Novel application of complementary imaging techniques to examine in vivo glucose metabolism in the kidney

Takashi Hato, Allon Friedman, Henry Mang, Zoya Plotkin, Shataakshi Dube, Gary Hutchins, Paul Territo, Brian P. McCarthy, Amanda A. Riley, Kumar Pichumani, Craig R. Malloy, Robert Harris, Pierre Dagher, Timothy Sutton

Research output: Contribution to journalArticle

6 Citations (Scopus)

Abstract

The metabolic status of the kidney is a determinant of injury susceptibility and a measure of progression for many disease processes; however, noninvasive modalities to assess kidney metabolism are lacking. In this study, we employed positron emission tomography (PET) and intravital multiphoton microscopy (MPM) to assess cortical and proximal tubule glucose tracer uptake, respectively, following experimental perturbations of kidney metabolism. Applying dynamic image acquisition PET with 2-18fluoro-2-deoxyglucose (18F-FDG) and tracer kinetic modeling, we found that an intracellular compartment in the cortex of the kidney could be distinguished from the blood and urine compartments in animals. Given emerging literature that the tumor suppressor protein p53 is an important regulator of cellular metabolism, we demonstrated that PET imaging was able to discern a threefold increase in cortical18F-FDG uptake following the pharmacological inhibition of p53 in animals. Intravital MPM with the fluorescent glucose analog 2-[N-(7-nitrobenz-2-oxa-1,3-diazol-4-yl)amino]-2-deoxyglucose (2-NBDG) provided increased resolution and corroborated these findings at the level of the proximal tubule. Extending our observation of p53 inhibition on proximal tubule glucose tracer uptake, we demonstrated by intravital MPM that pharmacological inhibition of p53 diminishes mitochondrial potential difference. We provide additional evidence that inhibition of p53 alters key metabolic enzymes regulating glycolysis and increases intermediates of glycolysis. In summary, we provide evidence that PET is a valuable tool for examining kidney metabolism in preclinical and clinical studies, intravital MPM is a powerful adjunct to PET in preclinical studies of metabolism, and p53 inhibition alters basal kidney metabolism.

Original languageEnglish (US)
Pages (from-to)F717-F725
JournalAmerican Journal of Physiology - Renal Physiology
Volume310
Issue number8
DOIs
StatePublished - Apr 15 2016

Fingerprint

Positron-Emission Tomography
Kidney
Glucose
Glycolysis
Pharmacology
Tumor Suppressor Protein p53
Basal Metabolism
Kidney Cortex
Fluorodeoxyglucose F18
Deoxyglucose
Disease Progression
Observation
Urine
Intravital Microscopy
Wounds and Injuries
Enzymes
2-(N-(7-nitrobenz-2-oxa-1,3-diazol-4-yl)amino)-2-deoxyglucose

Keywords

  • Kidney
  • Multiphoton microscopy
  • P53
  • Positron emission tomography

ASJC Scopus subject areas

  • Physiology
  • Urology

Cite this

Novel application of complementary imaging techniques to examine in vivo glucose metabolism in the kidney. / Hato, Takashi; Friedman, Allon; Mang, Henry; Plotkin, Zoya; Dube, Shataakshi; Hutchins, Gary; Territo, Paul; McCarthy, Brian P.; Riley, Amanda A.; Pichumani, Kumar; Malloy, Craig R.; Harris, Robert; Dagher, Pierre; Sutton, Timothy.

In: American Journal of Physiology - Renal Physiology, Vol. 310, No. 8, 15.04.2016, p. F717-F725.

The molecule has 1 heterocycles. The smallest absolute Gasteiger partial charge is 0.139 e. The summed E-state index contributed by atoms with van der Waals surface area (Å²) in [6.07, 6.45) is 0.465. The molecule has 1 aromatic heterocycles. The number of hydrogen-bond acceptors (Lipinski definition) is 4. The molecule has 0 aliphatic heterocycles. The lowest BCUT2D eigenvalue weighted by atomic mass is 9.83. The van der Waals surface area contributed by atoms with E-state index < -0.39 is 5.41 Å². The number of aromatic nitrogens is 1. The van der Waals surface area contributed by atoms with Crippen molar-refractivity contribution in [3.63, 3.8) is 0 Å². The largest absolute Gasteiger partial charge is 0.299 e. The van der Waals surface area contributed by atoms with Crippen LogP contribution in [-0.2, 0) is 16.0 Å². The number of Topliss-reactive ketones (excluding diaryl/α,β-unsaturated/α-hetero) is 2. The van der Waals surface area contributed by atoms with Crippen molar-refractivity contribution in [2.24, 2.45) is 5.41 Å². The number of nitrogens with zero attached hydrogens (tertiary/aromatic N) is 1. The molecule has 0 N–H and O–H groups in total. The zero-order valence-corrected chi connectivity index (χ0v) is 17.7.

Research output: Contribution to journalArticle

Hato, Takashi ; Friedman, Allon ; Mang, Henry ; Plotkin, Zoya ; Dube, Shataakshi ; Hutchins, Gary ; Territo, Paul ; McCarthy, Brian P. ; Riley, Amanda A. ; Pichumani, Kumar ; Malloy, Craig R. ; Harris, Robert ; Dagher, Pierre ; Sutton, Timothy. / Novel application of complementary imaging techniques to examine in vivo glucose metabolism in the kidney. In: American Journal of Physiology - Renal Physiology. 2016 ; Vol. 310, No. 8. pp. F717-F725.
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AU - Hutchins, Gary

AU - Territo, Paul

AU - McCarthy, Brian P.

AU - Riley, Amanda A.

AU - Pichumani, Kumar

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AU - Dagher, Pierre

AU - Sutton, Timothy

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AB - The metabolic status of the kidney is a determinant of injury susceptibility and a measure of progression for many disease processes; however, noninvasive modalities to assess kidney metabolism are lacking. In this study, we employed positron emission tomography (PET) and intravital multiphoton microscopy (MPM) to assess cortical and proximal tubule glucose tracer uptake, respectively, following experimental perturbations of kidney metabolism. Applying dynamic image acquisition PET with 2-18fluoro-2-deoxyglucose (18F-FDG) and tracer kinetic modeling, we found that an intracellular compartment in the cortex of the kidney could be distinguished from the blood and urine compartments in animals. Given emerging literature that the tumor suppressor protein p53 is an important regulator of cellular metabolism, we demonstrated that PET imaging was able to discern a threefold increase in cortical18F-FDG uptake following the pharmacological inhibition of p53 in animals. Intravital MPM with the fluorescent glucose analog 2-[N-(7-nitrobenz-2-oxa-1,3-diazol-4-yl)amino]-2-deoxyglucose (2-NBDG) provided increased resolution and corroborated these findings at the level of the proximal tubule. Extending our observation of p53 inhibition on proximal tubule glucose tracer uptake, we demonstrated by intravital MPM that pharmacological inhibition of p53 diminishes mitochondrial potential difference. We provide additional evidence that inhibition of p53 alters key metabolic enzymes regulating glycolysis and increases intermediates of glycolysis. In summary, we provide evidence that PET is a valuable tool for examining kidney metabolism in preclinical and clinical studies, intravital MPM is a powerful adjunct to PET in preclinical studies of metabolism, and p53 inhibition alters basal kidney metabolism.

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